Wis-Milwaukee loses 64-50 to No. 10 Marquette

Wisconsin-Milwaukee coach Rob Jeter knows better days are ahead

– especially when the Panthers make some shots.

Milwaukee went 4 of 28 on 3-pointers and lost to its cross-town

rival, No. 10 Marquette, for the 39th straight time, 64-50 on

Thursday night.

Milwaukee, from the Horizon League, shot just 25 percent in the

second half and 26.7 percent for the game. Tony Meier, the team’s

second-leading scorer (11.3 points per game) missed all 10 of his

shots, including nine 3-pointers, and finished with two points.

”I just have to believe that we’re going to make some shots,”

Jeter said. ”And I have to believe that some of the guys that were

running at us tonight, hopefully we don’t see those same type of

guys in our league. We do have some teams that are pretty


Junior Cadougan tied his career high with 15 points and set a

career mark with seven rebounds for the Golden Eagles. Darius

Johnson-Odom and Davante Gardner added 12 points each for Marquette

(11-1), which was coming off its first loss of the season Monday at


Ryan Allen led Milwaukee (9-4) with 16 points and a career-high

13 rebounds and six blocked shots. Kaylon Williams had 11


Jeter called Allen’s performance ”spectacular.” Allen was a

bit more humble.

”It could have been anybody else,” he said. ”Just kept it

simple and not do anything out of the ordinary.”

Marquette’s 39-game winning streak against Milwaukee is the

second-longest involving two Division I teams. Syracuse has beaten

Colgate 45 straight times.

The series dates to 1917, and Marquette’s 75-72 victory last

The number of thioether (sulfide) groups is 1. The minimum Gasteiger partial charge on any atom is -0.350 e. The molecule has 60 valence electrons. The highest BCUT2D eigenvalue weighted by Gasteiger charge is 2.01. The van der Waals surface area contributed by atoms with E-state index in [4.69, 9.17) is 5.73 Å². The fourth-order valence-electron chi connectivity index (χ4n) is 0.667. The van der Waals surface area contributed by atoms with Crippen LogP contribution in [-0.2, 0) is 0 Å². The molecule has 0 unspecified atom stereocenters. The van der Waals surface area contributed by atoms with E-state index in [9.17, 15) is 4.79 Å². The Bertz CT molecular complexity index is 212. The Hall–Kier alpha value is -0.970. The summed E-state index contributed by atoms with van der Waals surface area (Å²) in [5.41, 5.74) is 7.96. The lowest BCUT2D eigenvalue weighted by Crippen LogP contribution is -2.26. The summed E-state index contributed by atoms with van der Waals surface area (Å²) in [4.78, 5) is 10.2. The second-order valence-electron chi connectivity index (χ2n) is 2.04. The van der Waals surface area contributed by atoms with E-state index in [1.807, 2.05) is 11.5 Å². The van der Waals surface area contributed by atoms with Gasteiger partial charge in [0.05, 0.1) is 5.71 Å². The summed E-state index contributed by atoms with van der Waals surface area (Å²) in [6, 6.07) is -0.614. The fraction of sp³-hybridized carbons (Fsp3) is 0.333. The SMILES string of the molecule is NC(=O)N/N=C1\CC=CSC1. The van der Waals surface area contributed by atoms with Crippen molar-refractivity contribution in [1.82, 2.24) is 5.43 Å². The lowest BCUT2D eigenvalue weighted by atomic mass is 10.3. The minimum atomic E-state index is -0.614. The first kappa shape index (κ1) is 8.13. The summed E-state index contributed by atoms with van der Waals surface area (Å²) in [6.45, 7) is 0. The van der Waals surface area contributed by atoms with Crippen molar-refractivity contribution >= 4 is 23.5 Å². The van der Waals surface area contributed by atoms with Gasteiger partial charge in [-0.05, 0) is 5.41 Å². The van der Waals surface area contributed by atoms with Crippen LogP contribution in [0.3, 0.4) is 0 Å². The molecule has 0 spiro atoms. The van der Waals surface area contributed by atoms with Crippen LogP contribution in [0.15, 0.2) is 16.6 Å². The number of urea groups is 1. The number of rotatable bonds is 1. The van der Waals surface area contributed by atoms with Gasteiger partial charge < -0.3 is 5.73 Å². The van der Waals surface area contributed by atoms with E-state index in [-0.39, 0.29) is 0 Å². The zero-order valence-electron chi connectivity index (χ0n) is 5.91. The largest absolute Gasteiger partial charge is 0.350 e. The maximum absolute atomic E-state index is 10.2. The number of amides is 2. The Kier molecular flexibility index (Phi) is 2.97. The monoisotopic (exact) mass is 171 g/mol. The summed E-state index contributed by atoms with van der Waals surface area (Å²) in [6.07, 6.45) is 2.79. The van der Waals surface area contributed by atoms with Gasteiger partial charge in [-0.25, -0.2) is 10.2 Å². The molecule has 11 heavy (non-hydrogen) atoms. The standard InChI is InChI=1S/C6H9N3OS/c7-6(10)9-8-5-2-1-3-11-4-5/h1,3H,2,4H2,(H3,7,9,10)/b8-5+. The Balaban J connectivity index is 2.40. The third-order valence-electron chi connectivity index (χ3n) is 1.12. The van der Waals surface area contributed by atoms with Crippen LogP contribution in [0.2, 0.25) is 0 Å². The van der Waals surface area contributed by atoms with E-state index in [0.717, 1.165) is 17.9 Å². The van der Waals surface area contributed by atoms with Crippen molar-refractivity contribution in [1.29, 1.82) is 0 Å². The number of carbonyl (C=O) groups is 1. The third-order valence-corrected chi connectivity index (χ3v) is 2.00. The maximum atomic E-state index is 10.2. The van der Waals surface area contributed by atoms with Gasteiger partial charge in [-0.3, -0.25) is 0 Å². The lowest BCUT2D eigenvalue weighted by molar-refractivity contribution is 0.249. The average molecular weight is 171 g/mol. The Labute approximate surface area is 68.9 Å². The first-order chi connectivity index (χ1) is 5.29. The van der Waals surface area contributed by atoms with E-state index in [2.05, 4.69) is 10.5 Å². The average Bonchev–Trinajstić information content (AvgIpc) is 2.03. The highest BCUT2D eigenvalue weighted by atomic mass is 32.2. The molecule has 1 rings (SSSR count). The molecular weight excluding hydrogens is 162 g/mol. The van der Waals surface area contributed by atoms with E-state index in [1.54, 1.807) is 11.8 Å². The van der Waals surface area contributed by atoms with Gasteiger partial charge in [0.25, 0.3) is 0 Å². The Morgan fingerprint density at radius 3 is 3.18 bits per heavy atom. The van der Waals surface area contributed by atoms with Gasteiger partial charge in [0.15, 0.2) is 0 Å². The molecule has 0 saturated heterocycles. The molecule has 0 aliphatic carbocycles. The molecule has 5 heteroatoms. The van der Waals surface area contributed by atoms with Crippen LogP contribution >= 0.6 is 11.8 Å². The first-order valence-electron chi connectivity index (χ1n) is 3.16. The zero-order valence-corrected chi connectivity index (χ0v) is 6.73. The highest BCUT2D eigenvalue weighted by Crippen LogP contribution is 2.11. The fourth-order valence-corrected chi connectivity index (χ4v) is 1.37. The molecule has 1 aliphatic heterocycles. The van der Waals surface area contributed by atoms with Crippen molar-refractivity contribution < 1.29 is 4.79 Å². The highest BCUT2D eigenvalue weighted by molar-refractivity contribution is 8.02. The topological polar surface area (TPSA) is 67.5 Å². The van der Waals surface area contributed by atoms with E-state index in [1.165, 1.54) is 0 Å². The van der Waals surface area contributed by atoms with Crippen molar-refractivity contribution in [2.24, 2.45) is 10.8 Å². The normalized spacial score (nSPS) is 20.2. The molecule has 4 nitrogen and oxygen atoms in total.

season was the closest game in series history. This one also had

the look of a rivalry, with physical and sometimes sloppy play on

both ends. The teams combined for 41 fouls, including three


”We’re pretty close with those guys,” Allen said. ”We were

out there just having fun. It was nothing more than that. It was

just playing basketball, and playing basketball that happens. You

kind of jar people a little bit.”

Gardner had three fouls in the half – two on one play, as he

followed a hard foul on an alley-oop attempt by Allen with a

technical for protesting the call. The play resulted in four free

throws for the Panthers and cut Marquette’s lead to 27-25.

The Golden Eagles took off from there.

Marquette used a 10-1 run spanning the first and second halves

to open a 37-26 lead. Jamil Wilson had six points during the spurt,

and Milwaukee went 7:28 without a basket.

The Panthers pulled to 45-38 with 8:46 left after two free

throws by Kyle Kelm. But Marquette used an 11-3 run over the next

4-plus minutes to seal it.

”I am not discouraged by the things I saw on this stat sheet

because I saw a team out there that really played hard,” Jeter

said. ”We made them play. Now, they did the same thing to us, too.

Just a couple more shots, and maybe we’re in a different position

down the stretch to have a little better result.”

Added Jeter: ”It’s an emotional game for both teams, and you

just hated to see it get ugly. You just want to see two teams play,

and we got back to playing basketball.”

Johnson-Odom, guarded by Allen, was off his game and the Golden

Eagles held off Milwaukee in the second half in large part without

him. Johnson-Odom picked up his fourth foul with 13:12 remaining,

tripping Williams 30 feet from the basket. He fouled out with 2:52


Cadougan, however, picked up the slack.

”UWM was sagging off on me,” he said. ”They were just sitting

on my teammates so I just had to make something happen. I tried to

muscle my way in there. I tried to find the best available shot

that I could get. I guess my strength took me all the way to the

basket, and I made plays.”

That was the plan.

”It’s no secret that at Marquette, Junior’s job is to run the

team,” Jeter said. ”He does a great job of that. Tonight we

wanted him to be more of a scorer, and he did that.”

Ja’Rob McCallum, Milwaukee’s starting shooting guard, missed his

seventh straight game with a wrist injury. Marquette, playing its

third game in six days, faced its own adversity.

”Everybody is kind of beat up, tired legs, flying back late,

getting back early, working out,” Wilson said. ”Mentally, it’s

just wearing on us as much as physically.”